Your degree is very flexible. The question becomes what is it that you want out of work? Once you know the factors that would make you happy it is much easier to find a job to meet those factors.
 

PSYDR

Psychologist
10+ Year Member
Dec 18, 2005
2,660
2,164
281
Status
It's not that unusual to miss that you don't like the healthcare environment while you're a student. I certainly did not see the difficulties and problems in it when I was a student, because I wasn't an employee and didn't deal with a lot of the administrative/regulatory issues. Additionally, I didn't know as much as I know now, so some of the regulations and other things would not have troubled me in a way they might now. So it's likely she/he didn't just "somehow" miss it, but that he/she wasn't experiencing it.

It doesn't sound to me like it's just the current job that's the issue, the poster says he/she has worked in several environments. It is possible he/she doesn't like the work, sure.

To the OP - have you looked into things like private research firms? Private practice can also be a number of different things besides straight therapy/assessment - I know a few people with consultation aspects to their jobs that has been successful.
My read on it was “healthcare environment” which I termed the job. Might have not phrased that right.

But there’s a big difference between hating being a psychologist with hating being a psychologist who works in X speciality or Y environment.

@throwaway_psychdr consulting requires a lot more self initiative. There’s pharma trial firms that hire psychologists. The real money is in figuring out your skill set, where else it can be applied, learning enough about a given industry to be able to meaningfully contribute, and then networking. Ime, there’s a lot of failures before getting in. The money is extremely variable.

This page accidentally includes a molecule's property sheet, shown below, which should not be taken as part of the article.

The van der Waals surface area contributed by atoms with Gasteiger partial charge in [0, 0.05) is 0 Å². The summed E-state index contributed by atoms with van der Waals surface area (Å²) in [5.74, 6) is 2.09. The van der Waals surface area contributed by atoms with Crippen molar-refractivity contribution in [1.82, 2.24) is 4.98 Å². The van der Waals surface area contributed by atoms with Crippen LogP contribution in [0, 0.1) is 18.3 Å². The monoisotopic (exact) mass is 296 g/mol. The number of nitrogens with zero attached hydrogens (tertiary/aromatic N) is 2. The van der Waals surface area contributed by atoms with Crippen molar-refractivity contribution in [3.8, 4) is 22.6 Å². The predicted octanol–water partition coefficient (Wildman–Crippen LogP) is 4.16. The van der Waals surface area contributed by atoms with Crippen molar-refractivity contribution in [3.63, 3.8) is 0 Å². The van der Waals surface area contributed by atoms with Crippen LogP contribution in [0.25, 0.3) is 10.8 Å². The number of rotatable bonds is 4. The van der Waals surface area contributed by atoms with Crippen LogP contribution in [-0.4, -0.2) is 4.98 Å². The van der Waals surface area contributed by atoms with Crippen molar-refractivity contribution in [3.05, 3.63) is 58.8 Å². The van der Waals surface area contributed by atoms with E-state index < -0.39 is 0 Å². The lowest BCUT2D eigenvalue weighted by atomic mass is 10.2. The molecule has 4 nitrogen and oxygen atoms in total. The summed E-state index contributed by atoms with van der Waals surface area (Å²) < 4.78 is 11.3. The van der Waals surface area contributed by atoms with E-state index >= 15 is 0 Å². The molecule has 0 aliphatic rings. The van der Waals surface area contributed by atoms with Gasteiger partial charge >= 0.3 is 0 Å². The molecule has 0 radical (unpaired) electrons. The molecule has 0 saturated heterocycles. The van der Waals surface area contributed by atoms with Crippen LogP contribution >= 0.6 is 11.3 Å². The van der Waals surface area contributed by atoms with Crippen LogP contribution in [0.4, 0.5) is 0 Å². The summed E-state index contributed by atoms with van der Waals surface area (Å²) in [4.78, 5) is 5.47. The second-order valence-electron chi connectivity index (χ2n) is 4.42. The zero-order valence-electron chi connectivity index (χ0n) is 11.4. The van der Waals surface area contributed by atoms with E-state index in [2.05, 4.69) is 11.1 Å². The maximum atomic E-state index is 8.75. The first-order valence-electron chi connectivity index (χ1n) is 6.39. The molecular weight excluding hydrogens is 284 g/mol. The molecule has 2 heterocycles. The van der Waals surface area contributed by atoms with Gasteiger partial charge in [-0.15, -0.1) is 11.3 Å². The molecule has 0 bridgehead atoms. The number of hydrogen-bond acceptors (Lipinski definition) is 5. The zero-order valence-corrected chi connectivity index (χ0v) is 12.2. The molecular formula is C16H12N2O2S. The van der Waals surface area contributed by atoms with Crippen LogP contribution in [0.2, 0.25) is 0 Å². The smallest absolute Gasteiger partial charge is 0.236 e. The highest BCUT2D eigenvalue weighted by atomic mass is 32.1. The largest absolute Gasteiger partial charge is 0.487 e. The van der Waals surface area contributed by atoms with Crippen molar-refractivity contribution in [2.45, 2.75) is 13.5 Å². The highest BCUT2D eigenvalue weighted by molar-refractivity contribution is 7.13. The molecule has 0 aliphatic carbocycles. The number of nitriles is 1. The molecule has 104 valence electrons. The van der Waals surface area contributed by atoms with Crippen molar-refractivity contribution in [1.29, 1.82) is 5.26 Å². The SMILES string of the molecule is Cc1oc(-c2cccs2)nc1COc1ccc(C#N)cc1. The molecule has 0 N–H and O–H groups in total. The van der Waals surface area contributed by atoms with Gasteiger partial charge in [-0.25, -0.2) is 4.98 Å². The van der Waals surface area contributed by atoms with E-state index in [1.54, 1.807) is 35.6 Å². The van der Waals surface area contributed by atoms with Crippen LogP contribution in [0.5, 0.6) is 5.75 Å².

• Like
Reactions: LadyHalcyon
Sep 18, 2017
8
20
11
Status
Post Doc
I know you asked for ideas outside of academia, but I do want to point out that many institutions do not have “publish or perish” expectations; some SLACs/teaching-focused institutions emphasize teaching, with a smaller amount of broadly-defined scholarship expectations.
 
  • Like
Reactions: throwaway_psychdr

AbnormalPsych

Clinical Psychologist
2+ Year Member
Dec 8, 2014
228
146
81
Status
Psychologist
I feel you, I have been there. Many of my peers have been there. I would definitely say move slow, take some time to reflect on what you want your life to look like long term. No shame in taking some time for that. I think making a major move quickly may be a mistake - and may make it harder to come back, but feel free to flex around a bit into different spaces if and as much as you can.

I recommend "So what are you going to do with that?: Finding careers outside of academia." It's a pretty good and quick read.

The business world is always looking for people with training in understanding human behavior and I know a few folks who have done well there. Also in marketing and health care and University administration.

Good news is our degrees are so very valuable in so many ways.
 
  • Like
Reactions: throwaway_psychdr

AcronymAllergy

Neuropsychologist
Moderator
Gold Donor
7+ Year Member
Jan 7, 2010
7,231
1,528
281
Status
Psychologist
Understandable. Do you still enjoy the actual clinical work itself (if you can separate that out from the administration-related frustration)? If so, private practice might be an option, although I imagine it comes with its own brand of headaches. Maybe see if there's any opportunity to dip your feet into that setting?

If not, then like you've said, it sounds like it could either be burnout, or just a change in interests. Like folks above have mentioned, there are multiple non-directly clinical options available, they just might require a bit more creativity and ground-level learning (as PSYDR mentioned).

Maybe also consider looking exclusively for institutional positions that involve time set aside for training? These can be tough to find unless you're acting as director of training (which you could certainly apply for, particularly if you have past experience), but there might be some options.